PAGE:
1940s >> 1942 >> no-458-november-1942

Can the Scramble for Markets be Ended?

DR. LANG, at a recent debate on world reconstruction in the House of Lords, made the statement “We must by international co-operation bring to an end the old accepted scramble for markets.”

How, in this age of fierce competition, nations are to be made to co-operate Dr. Lang does not propose.

Having forsaken his position as Archbishop of Canterbury for a pension of a mere £1,500 per year, and sympathising with himself for having (in his own words) “to face the restraints and inconvenience of very slender means,” it is most unlikely that Dr. Lang advocates the abolition of the social system that pays him this welcome, though allegedly meagre, pension. Thus Dr. Lang must be advocating international co-operation within the framework of capitalism.

Socialists know that such an achievement impossible.   

The nationalistic capitalism of any particular country is composed of the capitalist activities of individual capitalists or groups of capitalists within that country.

The fierce competition between capitalists compels them to secure as great an amount as possible of commodities, and to find ever-increasing markets for the transforming of these commodities into cash. Without such markets the surplus value produced by the workers could not he converted into profits.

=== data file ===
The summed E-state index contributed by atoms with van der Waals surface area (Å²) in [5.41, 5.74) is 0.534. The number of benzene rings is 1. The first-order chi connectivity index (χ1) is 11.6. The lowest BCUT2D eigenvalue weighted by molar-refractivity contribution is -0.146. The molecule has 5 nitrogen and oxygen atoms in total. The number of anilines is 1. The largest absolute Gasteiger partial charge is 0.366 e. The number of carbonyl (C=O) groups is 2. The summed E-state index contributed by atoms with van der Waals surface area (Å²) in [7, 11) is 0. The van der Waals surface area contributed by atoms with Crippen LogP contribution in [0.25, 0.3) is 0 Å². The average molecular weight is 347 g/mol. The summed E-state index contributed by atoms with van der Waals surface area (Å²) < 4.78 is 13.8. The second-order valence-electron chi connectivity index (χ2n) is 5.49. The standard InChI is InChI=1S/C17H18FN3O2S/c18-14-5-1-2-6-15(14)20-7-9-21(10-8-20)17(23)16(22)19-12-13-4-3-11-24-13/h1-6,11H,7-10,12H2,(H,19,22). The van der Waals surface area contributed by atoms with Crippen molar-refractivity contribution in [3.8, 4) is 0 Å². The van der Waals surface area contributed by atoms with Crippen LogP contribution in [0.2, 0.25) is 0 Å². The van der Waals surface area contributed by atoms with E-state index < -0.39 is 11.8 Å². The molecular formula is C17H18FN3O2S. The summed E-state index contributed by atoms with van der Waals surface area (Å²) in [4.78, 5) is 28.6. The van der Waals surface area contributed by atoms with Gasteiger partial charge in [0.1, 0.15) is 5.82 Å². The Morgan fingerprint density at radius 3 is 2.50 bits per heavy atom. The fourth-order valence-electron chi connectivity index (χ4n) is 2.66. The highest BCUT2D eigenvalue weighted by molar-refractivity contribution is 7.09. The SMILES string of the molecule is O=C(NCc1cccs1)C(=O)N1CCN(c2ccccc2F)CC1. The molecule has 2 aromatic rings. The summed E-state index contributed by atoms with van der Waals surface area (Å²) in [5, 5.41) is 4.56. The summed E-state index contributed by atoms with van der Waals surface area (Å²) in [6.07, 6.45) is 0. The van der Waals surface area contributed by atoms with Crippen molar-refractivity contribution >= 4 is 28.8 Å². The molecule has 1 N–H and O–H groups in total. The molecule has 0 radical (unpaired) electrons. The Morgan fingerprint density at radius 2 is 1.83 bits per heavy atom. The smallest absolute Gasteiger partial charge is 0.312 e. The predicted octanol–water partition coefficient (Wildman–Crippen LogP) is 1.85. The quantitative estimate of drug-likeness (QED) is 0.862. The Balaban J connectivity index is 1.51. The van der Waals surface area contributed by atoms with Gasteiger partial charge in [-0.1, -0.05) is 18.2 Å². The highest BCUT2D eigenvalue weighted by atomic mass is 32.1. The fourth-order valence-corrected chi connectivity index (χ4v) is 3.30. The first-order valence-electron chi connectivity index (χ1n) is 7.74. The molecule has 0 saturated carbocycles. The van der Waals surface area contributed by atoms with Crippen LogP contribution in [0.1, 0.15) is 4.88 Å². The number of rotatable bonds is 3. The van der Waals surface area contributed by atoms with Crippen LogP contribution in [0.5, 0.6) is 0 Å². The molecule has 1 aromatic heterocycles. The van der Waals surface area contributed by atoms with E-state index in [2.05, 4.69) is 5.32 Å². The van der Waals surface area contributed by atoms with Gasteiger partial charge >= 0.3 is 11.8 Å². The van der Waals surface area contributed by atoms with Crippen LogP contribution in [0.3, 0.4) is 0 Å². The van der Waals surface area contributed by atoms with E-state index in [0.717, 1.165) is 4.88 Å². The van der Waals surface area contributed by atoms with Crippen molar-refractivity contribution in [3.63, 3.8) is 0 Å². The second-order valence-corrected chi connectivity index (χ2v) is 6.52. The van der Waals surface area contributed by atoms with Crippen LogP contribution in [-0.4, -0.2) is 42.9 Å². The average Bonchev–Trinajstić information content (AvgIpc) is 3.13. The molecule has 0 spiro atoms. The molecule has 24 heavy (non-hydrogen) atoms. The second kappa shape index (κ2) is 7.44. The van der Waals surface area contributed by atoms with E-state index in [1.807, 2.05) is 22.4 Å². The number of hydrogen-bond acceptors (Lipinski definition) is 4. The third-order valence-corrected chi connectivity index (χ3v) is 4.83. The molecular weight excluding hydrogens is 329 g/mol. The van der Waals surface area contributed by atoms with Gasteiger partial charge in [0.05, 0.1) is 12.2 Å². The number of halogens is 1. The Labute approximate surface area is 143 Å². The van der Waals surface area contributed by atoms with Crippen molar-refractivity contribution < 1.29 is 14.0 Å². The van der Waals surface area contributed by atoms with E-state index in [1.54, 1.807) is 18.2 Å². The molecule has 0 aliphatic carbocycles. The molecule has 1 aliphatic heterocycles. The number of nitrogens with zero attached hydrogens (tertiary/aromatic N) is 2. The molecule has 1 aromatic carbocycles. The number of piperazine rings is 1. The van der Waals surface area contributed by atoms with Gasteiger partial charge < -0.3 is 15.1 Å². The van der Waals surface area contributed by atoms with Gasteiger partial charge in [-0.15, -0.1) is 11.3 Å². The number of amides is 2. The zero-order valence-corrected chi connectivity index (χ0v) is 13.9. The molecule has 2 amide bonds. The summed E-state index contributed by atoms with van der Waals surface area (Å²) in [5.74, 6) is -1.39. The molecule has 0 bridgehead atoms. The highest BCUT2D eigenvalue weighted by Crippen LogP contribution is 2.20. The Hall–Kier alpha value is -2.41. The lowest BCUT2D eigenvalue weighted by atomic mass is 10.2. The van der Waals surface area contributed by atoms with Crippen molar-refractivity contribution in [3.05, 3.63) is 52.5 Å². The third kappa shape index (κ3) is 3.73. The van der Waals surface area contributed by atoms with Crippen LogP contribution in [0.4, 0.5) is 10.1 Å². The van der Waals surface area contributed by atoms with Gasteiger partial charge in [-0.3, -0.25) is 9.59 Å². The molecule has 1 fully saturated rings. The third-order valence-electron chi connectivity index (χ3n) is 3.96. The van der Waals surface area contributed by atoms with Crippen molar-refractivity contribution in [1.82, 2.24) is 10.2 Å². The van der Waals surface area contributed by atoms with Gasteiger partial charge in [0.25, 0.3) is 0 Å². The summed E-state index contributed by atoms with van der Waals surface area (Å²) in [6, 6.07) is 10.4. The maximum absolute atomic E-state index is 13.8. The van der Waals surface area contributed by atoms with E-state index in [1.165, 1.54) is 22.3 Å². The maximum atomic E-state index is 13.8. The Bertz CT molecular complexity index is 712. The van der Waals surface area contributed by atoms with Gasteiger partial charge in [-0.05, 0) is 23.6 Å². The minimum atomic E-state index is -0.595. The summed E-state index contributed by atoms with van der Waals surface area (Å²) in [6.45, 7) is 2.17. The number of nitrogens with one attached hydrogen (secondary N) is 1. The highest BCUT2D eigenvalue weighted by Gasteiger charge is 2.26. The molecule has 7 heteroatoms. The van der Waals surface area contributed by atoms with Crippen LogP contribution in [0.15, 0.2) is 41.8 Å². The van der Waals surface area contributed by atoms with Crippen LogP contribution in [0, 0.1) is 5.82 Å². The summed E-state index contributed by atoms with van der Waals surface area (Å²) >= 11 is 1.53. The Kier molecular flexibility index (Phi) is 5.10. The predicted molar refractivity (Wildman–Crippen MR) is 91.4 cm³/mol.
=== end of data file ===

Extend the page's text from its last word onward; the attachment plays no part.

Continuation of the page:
Within each capitalist country the sum total of this production and scrambling for markets is identified as the capitalism of the country from which it emanates.

The whole of the exploiting of labour power and the grabbing of markets by, for example, American, German, or British capitalists, is recognised as American, German, or British capitalism.

Thus we see that behind the separate entities of American, German, or British capitalism (or whatever nationalist capitalism it be) are individual capitalists who must ever maintain competitive equality or supremacy—or be ousted from their privileged positions as capitalists.

The expansion of individual capitalism within a country, therefore, brings an expansion of that particular country’s capitalism.

This law prevails in all capitalist countries with the result that the capitalism of such nations finds itself in fierce competition with the capitalism of other nations.

As long as we live in a society wherein there exists commodity production, and the urgent capitalist need to sell widely the commodities produced, there can be no possibility of removing a world-wide scramble for markets.

Dr. Lang may be sincere in his seeking of a New Order that has no place for market-grabbing, but in his long life he has failed to learn that this can only be done by establishing a social system in which commodity production and commodity selling cannot exist.

F. HAWKINS

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